By IRWIN LIPNOWSKI
A corporate raider, described in more recent parlance as “an activist shareholder,” is an individual who buys a significant stake in an underperforming company in an effort to overhaul its operation. Should a corporate raider be considered a hero or a villain?
Corporate raiders are often vilified in the media because of the bully tactics they employ to persuade, cajole and (ultimately) coerce change. Their dogged persistence closely resembles that of a pit bull terrier. The changes they seek typically involve positions on the board of the target company, the replacement of the CEO, a drastic reduction in the remuneration of senior managers (whose salaries and stock options may bear no relation to the company’s underperformance), or the sale or spin-off some of the company’s assets.
At the same time, activist shareholders have been celebrated as champions of the ‘little guy’ – like Robin Hood – helping the powerless shareholder who feels robbed by vastly overpaid senior managers. The proclaimed mission of the activist shareholder is to unlock the value of mismanaged publicly-traded companies–companies that may be bloated with moribund bureaucracies and pervasive waste. In the process, the activist shareholder often reaps enormous rewards.
The financial vehicle that is generally deployed by activist shareholders is a hedge fund. In recent months two billionaires have been engaged in a titanic struggle involving an American company, Herbalife, listed on the New York Stock Exchange under the symbol HLF. The protagonists are Bill Ackman, whose hedge fund is Pershing Square Capital Management, and Daniel Loeb, whose hedge fund is Third Point Capital.
Herbalife distributes nutrients and weight-loss products using multi-level marketing (MLM). MLM closely resembles a pyramid scheme. Consumers of Herbalife’s products are encouraged to become distributers and to recruit additional distributors (underlings) who will, in turn, recruit underlings lower down the chain. Distributors can earn money from underlings who are below them in the pyramid in the line of their recruited distributors.
On December 19, 2012, flush from his triumphant battle against the directors of Canadian Pacific Railway, Bill Ackman launched an audacious media blitz attacking Herbalife. During a three and a half hour presentation at the Ira Sohn Foundation’s Investment Research Conference, Ackman disclosed that beginning in May 2012, his hedge fund had ‘shorted’ over 20 million shares of Herbalife because its business model was an illegal pyramid scheme. Ackman called for the Federal Trade Commission and the Security and Exchange Commission to investigate the legality of Herbalife and predicted that Herbalife’s shares would ultimately become worthless. Anticipating the claim by cynics that Ackman’s presentation was fuelled solely by greed, Ackman pledged that all the profits earned by his firm from shorting Herbalife would be donated to the Ira Sohn Foundation to fund research in pediatric cancer, with a guaranteed minimum contribution of $25 million. Herbalife’s share prices, which had closed at $42.50 on December 18, 2012, began to slide, sinking to $24.24 on December 24, 2012 as investors in Herbalife panicked and sold their shares in response to the Ack-attack.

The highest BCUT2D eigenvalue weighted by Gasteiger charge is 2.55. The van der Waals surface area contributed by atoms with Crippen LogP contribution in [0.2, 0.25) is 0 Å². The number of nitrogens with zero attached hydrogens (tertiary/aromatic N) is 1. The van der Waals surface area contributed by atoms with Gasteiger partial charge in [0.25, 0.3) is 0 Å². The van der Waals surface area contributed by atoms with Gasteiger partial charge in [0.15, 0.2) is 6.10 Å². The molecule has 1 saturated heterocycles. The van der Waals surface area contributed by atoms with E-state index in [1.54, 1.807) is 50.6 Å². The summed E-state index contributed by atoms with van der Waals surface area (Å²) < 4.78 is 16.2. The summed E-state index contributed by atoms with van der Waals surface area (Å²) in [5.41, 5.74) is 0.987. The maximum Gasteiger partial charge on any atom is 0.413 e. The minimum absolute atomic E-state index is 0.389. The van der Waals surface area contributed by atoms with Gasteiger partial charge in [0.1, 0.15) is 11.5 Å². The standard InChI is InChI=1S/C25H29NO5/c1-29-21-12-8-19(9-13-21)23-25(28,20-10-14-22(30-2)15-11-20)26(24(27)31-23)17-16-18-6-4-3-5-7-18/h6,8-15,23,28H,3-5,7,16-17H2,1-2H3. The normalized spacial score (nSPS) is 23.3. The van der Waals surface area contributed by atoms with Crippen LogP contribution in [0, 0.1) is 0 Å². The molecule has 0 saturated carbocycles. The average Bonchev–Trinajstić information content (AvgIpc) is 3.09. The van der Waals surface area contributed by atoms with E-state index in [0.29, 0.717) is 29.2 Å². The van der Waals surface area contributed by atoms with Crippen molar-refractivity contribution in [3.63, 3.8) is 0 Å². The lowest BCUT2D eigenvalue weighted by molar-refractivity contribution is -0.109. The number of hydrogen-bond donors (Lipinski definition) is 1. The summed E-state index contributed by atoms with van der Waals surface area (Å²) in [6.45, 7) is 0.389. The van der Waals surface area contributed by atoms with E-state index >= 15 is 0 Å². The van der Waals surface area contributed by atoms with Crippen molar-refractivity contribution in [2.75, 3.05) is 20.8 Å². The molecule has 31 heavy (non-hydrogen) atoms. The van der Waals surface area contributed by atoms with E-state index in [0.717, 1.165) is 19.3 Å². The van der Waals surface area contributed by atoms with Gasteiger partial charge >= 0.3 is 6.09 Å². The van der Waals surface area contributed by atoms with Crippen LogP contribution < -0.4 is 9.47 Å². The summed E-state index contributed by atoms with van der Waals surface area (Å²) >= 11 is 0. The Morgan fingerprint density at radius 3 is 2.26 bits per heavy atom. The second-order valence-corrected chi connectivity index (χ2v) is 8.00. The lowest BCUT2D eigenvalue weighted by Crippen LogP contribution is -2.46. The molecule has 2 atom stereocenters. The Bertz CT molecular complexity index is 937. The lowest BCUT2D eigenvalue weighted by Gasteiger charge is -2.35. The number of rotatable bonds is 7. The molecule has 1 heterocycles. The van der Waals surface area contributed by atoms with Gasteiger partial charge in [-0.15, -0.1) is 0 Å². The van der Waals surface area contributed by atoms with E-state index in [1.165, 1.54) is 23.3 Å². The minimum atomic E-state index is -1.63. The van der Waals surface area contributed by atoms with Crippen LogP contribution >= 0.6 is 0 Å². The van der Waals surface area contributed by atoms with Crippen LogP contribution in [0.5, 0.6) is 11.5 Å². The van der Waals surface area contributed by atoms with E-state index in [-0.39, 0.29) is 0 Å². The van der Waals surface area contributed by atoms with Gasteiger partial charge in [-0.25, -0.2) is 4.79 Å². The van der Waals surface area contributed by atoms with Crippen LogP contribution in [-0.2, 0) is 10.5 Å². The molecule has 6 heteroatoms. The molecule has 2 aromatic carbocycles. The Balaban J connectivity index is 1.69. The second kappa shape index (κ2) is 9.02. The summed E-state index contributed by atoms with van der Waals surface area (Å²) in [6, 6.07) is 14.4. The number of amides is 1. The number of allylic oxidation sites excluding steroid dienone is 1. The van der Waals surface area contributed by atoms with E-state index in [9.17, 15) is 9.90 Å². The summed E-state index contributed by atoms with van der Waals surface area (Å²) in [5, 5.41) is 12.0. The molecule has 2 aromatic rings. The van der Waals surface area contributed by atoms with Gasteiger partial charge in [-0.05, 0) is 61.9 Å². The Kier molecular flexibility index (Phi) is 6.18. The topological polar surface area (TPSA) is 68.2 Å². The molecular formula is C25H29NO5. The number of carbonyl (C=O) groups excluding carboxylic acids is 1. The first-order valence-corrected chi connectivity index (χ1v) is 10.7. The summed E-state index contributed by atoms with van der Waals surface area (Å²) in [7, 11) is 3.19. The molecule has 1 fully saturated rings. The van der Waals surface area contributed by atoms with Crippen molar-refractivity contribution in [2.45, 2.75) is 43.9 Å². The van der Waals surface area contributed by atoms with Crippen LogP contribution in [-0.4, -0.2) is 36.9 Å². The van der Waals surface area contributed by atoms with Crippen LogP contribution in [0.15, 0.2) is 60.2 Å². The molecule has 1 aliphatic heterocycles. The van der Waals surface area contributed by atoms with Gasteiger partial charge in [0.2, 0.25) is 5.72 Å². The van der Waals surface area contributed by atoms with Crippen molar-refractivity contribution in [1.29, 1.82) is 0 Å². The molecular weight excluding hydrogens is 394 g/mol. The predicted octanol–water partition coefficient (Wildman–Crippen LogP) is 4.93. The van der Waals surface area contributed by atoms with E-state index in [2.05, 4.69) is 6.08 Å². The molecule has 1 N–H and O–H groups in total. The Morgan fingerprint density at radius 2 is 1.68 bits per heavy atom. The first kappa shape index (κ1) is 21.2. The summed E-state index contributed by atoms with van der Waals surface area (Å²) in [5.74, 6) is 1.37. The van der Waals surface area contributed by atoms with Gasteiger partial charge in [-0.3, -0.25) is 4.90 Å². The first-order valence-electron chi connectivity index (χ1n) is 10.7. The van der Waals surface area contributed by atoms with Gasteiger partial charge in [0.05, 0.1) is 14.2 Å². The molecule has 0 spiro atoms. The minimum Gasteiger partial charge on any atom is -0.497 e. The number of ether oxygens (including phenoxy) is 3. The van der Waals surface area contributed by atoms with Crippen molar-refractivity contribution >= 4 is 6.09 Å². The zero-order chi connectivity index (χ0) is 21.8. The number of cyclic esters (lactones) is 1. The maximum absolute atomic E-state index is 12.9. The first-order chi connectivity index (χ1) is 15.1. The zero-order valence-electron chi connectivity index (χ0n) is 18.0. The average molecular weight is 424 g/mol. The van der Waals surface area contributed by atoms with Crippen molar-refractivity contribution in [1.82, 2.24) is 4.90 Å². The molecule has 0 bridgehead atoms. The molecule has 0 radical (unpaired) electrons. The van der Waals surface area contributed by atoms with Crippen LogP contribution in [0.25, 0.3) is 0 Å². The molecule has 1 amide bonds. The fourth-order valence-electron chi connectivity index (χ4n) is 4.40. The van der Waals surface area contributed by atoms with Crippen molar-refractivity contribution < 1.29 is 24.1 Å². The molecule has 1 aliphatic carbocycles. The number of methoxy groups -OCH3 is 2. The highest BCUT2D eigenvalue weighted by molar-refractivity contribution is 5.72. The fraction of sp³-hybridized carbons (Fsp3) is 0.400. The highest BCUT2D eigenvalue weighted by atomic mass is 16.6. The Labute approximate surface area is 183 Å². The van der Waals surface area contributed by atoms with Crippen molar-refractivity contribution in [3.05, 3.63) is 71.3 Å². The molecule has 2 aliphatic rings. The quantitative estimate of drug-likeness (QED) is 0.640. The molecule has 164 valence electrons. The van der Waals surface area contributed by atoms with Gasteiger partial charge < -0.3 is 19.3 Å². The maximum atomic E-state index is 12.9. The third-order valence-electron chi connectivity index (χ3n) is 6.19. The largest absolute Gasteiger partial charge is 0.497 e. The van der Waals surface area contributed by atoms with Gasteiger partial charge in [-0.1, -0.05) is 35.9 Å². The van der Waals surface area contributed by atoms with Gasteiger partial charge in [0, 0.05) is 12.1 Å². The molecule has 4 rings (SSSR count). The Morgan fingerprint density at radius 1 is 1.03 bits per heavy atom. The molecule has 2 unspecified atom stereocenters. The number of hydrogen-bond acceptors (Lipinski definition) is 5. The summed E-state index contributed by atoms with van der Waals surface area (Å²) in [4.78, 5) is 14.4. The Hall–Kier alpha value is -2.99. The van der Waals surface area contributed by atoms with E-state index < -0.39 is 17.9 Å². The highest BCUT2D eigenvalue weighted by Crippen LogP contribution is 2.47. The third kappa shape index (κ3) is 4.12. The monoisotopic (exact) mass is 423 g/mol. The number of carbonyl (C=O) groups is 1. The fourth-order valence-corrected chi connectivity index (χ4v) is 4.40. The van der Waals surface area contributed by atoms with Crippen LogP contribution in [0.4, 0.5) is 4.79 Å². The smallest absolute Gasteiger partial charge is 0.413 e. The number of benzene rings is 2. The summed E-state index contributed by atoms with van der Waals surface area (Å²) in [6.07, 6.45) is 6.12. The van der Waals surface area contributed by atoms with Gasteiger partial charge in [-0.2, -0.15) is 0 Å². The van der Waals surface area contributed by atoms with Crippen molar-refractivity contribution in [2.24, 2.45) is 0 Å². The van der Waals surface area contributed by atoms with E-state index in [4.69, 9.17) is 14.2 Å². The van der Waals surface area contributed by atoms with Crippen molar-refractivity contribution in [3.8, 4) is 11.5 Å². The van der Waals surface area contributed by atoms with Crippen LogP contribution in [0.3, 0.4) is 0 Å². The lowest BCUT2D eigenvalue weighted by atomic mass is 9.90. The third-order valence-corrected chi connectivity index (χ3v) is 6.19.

In order to short 20 million shares of Herbalife, Ackman had to borrow these shares from his broker, sell them at the market price that prevailed at the time, and then purchase 20 million shares at some future date to repay the broker for the borrowed shares. If Ackman were able to repay his loan by purchasing 20 million shares at a cost sufficiently below the proceeds from his sale of the borrowed shares, he could cover all the brokerage fees and interest charges associated with the transaction and still earn money. Otherwise, he would suffer a loss. Only Ackman and his broker know when and at what price the 20 million borrowed shares were sold. On May 1, 2012, Herbalife shares traded at $70.75. The claim commonly made in the media, that Ackman placed a billion dollar bet, is based on the implicit assumption that he sold the borrowed shares at a price of $40.
Herbalife’s prayers, as its stock was in freefall - were answered when a calm and savvy saviour–in the form of a billionaire hedge fund manager, Daniel Loeb–miraculously appeared.
On January 9, 2013, Loeb dismissed Ackman’s claims as “preposterous” and disclosed that his hedge fund, Third Point Capital, had just purchased more than an 8 per cent stake in Herbalife. His rumoured average cost was $32 per share. Loeb’s announcement sent Herbalife shares soaring to their pre-Ack-attack level. Shortly thereafter, another billionaire hedge fund legend, Carl Icahn, announced that he was investing in Herbalife without disclosing the value of his investment. Icahn’s announcement further accelerated the ascent in Herbalife’s share price.
The battle of the billionaires is by no means a ‘zero-sum game’ in which one party’s loss is another party’s gain. It is quite possible–and based on their records, quite likely–that all of the billionaires will profit from their investment, whether ‘short’ or ‘long’ on Herbalife. The only party that will benefit for sure is the Ira Sohn Foundation fund to support research in conquering pediatric cancer. Ackman will donate $25 million regardless of the outcome.